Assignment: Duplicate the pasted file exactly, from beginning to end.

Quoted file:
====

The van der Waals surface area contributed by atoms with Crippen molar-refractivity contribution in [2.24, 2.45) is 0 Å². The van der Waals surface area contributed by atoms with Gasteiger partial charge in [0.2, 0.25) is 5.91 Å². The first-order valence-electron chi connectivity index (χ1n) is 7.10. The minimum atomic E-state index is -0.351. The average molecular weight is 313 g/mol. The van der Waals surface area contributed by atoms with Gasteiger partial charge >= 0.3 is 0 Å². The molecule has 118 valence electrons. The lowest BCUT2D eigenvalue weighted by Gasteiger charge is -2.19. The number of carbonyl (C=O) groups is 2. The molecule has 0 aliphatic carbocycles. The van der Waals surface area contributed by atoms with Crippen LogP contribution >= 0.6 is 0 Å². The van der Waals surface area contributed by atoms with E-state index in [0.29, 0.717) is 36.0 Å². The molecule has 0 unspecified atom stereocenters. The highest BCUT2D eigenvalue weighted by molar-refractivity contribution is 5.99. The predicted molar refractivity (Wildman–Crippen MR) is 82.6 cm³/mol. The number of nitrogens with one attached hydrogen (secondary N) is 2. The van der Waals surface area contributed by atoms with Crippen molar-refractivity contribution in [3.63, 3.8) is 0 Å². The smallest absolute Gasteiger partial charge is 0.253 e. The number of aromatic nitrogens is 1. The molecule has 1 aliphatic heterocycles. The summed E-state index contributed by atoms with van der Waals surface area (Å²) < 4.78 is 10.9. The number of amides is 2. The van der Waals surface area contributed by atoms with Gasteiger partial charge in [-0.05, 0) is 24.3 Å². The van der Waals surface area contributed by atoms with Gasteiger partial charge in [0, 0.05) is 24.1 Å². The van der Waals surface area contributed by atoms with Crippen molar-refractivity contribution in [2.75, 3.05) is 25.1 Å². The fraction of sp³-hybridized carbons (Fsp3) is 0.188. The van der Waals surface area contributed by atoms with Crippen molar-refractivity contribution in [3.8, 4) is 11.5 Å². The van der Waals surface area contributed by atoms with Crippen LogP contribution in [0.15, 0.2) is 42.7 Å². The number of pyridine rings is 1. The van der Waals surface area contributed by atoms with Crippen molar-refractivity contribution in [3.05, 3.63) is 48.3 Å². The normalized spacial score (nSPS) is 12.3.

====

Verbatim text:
The van der Waals surface area contributed by atoms with Crippen molar-refractivity contribution in [2.24, 2.45) is 0 Å². The van der Waals surface area contributed by atoms with Gasteiger partial charge in [0.2, 0.25) is 5.91 Å². The first-order valence-electron chi connectivity index (χ1n) is 7.10. The minimum atomic E-state index is -0.351. The average molecular weight is 313 g/mol. The van der Waals surface area contributed by atoms with Gasteiger partial charge >= 0.3 is 0 Å². The molecule has 118 valence electrons. The lowest BCUT2D eigenvalue weighted by Gasteiger charge is -2.19. The number of carbonyl (C=O) groups is 2. The molecule has 0 aliphatic carbocycles. The van der Waals surface area contributed by atoms with Crippen LogP contribution >= 0.6 is 0 Å². The van der Waals surface area contributed by atoms with E-state index in [0.29, 0.717) is 36.0 Å². The molecule has 0 unspecified atom stereocenters. The highest BCUT2D eigenvalue weighted by molar-refractivity contribution is 5.99. The predicted molar refractivity (Wildman–Crippen MR) is 82.6 cm³/mol. The number of nitrogens with one attached hydrogen (secondary N) is 2. The van der Waals surface area contributed by atoms with Crippen molar-refractivity contribution in [3.63, 3.8) is 0 Å². The smallest absolute Gasteiger partial charge is 0.253 e. The number of aromatic nitrogens is 1. The molecule has 1 aliphatic heterocycles. The summed E-state index contributed by atoms with van der Waals surface area (Å²) < 4.78 is 10.9. The number of amides is 2. The van der Waals surface area contributed by atoms with Gasteiger partial charge in [-0.05, 0) is 24.3 Å². The van der Waals surface area contributed by atoms with Gasteiger partial charge in [0, 0.05) is 24.1 Å². The van der Waals surface area contributed by atoms with Crippen molar-refractivity contribution in [2.75, 3.05) is 25.1 Å². The fraction of sp³-hybridized carbons (Fsp3) is 0.188. The van der Waals surface area contributed by atoms with Crippen molar-refractivity contribution in [3.8, 4) is 11.5 Å². The van der Waals surface area contributed by atoms with Crippen LogP contribution in [0.15, 0.2) is 42.7 Å². The number of pyridine rings is 1. The van der Waals surface area contributed by atoms with Crippen molar-refractivity contribution in [3.05, 3.63) is 48.3 Å². The normalized spacial score (nSPS) is 12.3.